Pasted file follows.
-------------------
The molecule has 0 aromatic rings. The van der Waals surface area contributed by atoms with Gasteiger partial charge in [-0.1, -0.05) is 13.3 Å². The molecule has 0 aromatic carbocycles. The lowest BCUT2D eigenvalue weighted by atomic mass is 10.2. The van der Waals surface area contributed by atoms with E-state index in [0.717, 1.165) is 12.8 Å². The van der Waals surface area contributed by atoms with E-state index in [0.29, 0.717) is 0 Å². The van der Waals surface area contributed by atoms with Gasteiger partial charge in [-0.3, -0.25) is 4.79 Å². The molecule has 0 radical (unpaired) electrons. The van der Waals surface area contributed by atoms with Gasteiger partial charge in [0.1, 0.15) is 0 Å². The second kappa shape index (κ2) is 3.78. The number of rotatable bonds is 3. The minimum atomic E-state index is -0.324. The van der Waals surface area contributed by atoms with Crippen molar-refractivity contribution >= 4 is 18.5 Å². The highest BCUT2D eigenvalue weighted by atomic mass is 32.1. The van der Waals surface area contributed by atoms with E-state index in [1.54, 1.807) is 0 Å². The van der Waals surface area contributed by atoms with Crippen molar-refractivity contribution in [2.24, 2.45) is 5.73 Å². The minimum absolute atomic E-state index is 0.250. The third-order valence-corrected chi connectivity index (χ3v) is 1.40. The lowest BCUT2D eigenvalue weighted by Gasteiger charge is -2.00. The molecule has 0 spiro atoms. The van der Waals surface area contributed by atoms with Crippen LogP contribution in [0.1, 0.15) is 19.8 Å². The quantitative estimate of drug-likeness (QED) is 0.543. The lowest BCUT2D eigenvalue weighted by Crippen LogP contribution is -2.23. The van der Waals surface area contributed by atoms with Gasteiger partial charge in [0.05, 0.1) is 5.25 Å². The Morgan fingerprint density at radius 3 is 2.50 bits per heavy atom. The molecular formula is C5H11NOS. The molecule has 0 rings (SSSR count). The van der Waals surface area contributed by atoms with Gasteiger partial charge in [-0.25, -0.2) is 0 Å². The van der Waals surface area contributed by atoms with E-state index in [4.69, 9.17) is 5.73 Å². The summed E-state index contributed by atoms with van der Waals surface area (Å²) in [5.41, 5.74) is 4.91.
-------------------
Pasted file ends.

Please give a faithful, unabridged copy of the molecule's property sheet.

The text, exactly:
The molecule has 0 aromatic rings. The van der Waals surface area contributed by atoms with Gasteiger partial charge in [-0.1, -0.05) is 13.3 Å². The molecule has 0 aromatic carbocycles. The lowest BCUT2D eigenvalue weighted by atomic mass is 10.2. The van der Waals surface area contributed by atoms with E-state index in [0.717, 1.165) is 12.8 Å². The van der Waals surface area contributed by atoms with E-state index in [0.29, 0.717) is 0 Å². The van der Waals surface area contributed by atoms with Gasteiger partial charge in [-0.3, -0.25) is 4.79 Å². The molecule has 0 radical (unpaired) electrons. The van der Waals surface area contributed by atoms with Gasteiger partial charge in [0.1, 0.15) is 0 Å². The second kappa shape index (κ2) is 3.78. The number of rotatable bonds is 3. The minimum atomic E-state index is -0.324. The van der Waals surface area contributed by atoms with Crippen molar-refractivity contribution >= 4 is 18.5 Å². The highest BCUT2D eigenvalue weighted by atomic mass is 32.1. The van der Waals surface area contributed by atoms with E-state index in [1.54, 1.807) is 0 Å². The van der Waals surface area contributed by atoms with Crippen molar-refractivity contribution in [2.24, 2.45) is 5.73 Å². The minimum absolute atomic E-state index is 0.250. The third-order valence-corrected chi connectivity index (χ3v) is 1.40. The lowest BCUT2D eigenvalue weighted by Gasteiger charge is -2.00. The molecule has 0 spiro atoms. The van der Waals surface area contributed by atoms with Crippen LogP contribution in [0.1, 0.15) is 19.8 Å². The quantitative estimate of drug-likeness (QED) is 0.543. The lowest BCUT2D eigenvalue weighted by Crippen LogP contribution is -2.23. The van der Waals surface area contributed by atoms with Gasteiger partial charge in [0.05, 0.1) is 5.25 Å². The Morgan fingerprint density at radius 3 is 2.50 bits per heavy atom. The molecular formula is C5H11NOS. The molecule has 0 rings (SSSR count). The van der Waals surface area contributed by atoms with Gasteiger partial charge in [-0.25, -0.2) is 0 Å². The van der Waals surface area contributed by atoms with E-state index in [4.69, 9.17) is 5.73 Å². The summed E-state index contributed by atoms with van der Waals surface area (Å²) in [5.41, 5.74) is 4.91.